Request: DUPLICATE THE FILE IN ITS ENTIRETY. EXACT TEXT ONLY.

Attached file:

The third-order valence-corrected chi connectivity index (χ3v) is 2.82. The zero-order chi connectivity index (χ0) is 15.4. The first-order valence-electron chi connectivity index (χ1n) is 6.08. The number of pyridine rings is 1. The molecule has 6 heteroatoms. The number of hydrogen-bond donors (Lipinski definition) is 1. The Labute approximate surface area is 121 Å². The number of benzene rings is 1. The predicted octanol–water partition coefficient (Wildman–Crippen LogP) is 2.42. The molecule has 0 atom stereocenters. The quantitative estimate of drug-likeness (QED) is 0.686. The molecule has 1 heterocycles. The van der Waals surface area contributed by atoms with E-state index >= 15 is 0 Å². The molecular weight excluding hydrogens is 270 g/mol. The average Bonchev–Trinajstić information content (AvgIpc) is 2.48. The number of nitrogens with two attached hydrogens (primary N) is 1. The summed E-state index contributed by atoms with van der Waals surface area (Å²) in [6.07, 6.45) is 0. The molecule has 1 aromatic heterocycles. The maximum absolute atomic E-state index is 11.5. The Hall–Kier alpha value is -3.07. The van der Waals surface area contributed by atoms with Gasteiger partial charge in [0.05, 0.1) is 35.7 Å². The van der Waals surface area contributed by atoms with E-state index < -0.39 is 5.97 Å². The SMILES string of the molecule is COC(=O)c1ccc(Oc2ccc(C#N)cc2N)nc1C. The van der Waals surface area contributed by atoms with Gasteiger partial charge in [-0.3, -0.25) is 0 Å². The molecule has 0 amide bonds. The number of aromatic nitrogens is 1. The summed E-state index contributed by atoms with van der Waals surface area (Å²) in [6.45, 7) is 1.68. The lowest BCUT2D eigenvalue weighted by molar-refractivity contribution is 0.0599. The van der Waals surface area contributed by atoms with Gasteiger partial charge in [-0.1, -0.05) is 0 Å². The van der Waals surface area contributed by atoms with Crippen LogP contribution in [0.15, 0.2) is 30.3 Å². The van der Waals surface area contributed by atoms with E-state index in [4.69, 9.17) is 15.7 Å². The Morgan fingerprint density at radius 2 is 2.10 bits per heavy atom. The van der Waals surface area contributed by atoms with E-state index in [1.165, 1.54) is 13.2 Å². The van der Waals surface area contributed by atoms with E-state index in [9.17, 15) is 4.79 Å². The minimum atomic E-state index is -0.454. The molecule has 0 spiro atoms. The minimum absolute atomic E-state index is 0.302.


The third-order valence-corrected chi connectivity index (χ3v) is 2.82. The zero-order chi connectivity index (χ0) is 15.4. The first-order valence-electron chi connectivity index (χ1n) is 6.08. The number of pyridine rings is 1. The molecule has 6 heteroatoms. The number of hydrogen-bond donors (Lipinski definition) is 1. The Labute approximate surface area is 121 Å². The number of benzene rings is 1. The predicted octanol–water partition coefficient (Wildman–Crippen LogP) is 2.42. The molecule has 0 atom stereocenters. The quantitative estimate of drug-likeness (QED) is 0.686. The molecule has 1 heterocycles. The van der Waals surface area contributed by atoms with E-state index >= 15 is 0 Å². The molecular weight excluding hydrogens is 270 g/mol. The average Bonchev–Trinajstić information content (AvgIpc) is 2.48. The number of nitrogens with two attached hydrogens (primary N) is 1. The summed E-state index contributed by atoms with van der Waals surface area (Å²) in [6.07, 6.45) is 0. The molecule has 1 aromatic heterocycles. The maximum absolute atomic E-state index is 11.5. The Hall–Kier alpha value is -3.07. The van der Waals surface area contributed by atoms with Gasteiger partial charge in [0.05, 0.1) is 35.7 Å². The van der Waals surface area contributed by atoms with E-state index < -0.39 is 5.97 Å². The SMILES string of the molecule is COC(=O)c1ccc(Oc2ccc(C#N)cc2N)nc1C. The van der Waals surface area contributed by atoms with Gasteiger partial charge in [-0.3, -0.25) is 0 Å². The molecule has 0 amide bonds. The number of aromatic nitrogens is 1. The summed E-state index contributed by atoms with van der Waals surface area (Å²) in [6.45, 7) is 1.68. The lowest BCUT2D eigenvalue weighted by molar-refractivity contribution is 0.0599. The van der Waals surface area contributed by atoms with Gasteiger partial charge in [-0.1, -0.05) is 0 Å². The van der Waals surface area contributed by atoms with Crippen LogP contribution in [0.15, 0.2) is 30.3 Å². The van der Waals surface area contributed by atoms with E-state index in [4.69, 9.17) is 15.7 Å². The Morgan fingerprint density at radius 2 is 2.10 bits per heavy atom. The van der Waals surface area contributed by atoms with E-state index in [1.165, 1.54) is 13.2 Å². The van der Waals surface area contributed by atoms with E-state index in [9.17, 15) is 4.79 Å². The minimum atomic E-state index is -0.454. The molecule has 0 spiro atoms. The minimum absolute atomic E-state index is 0.302.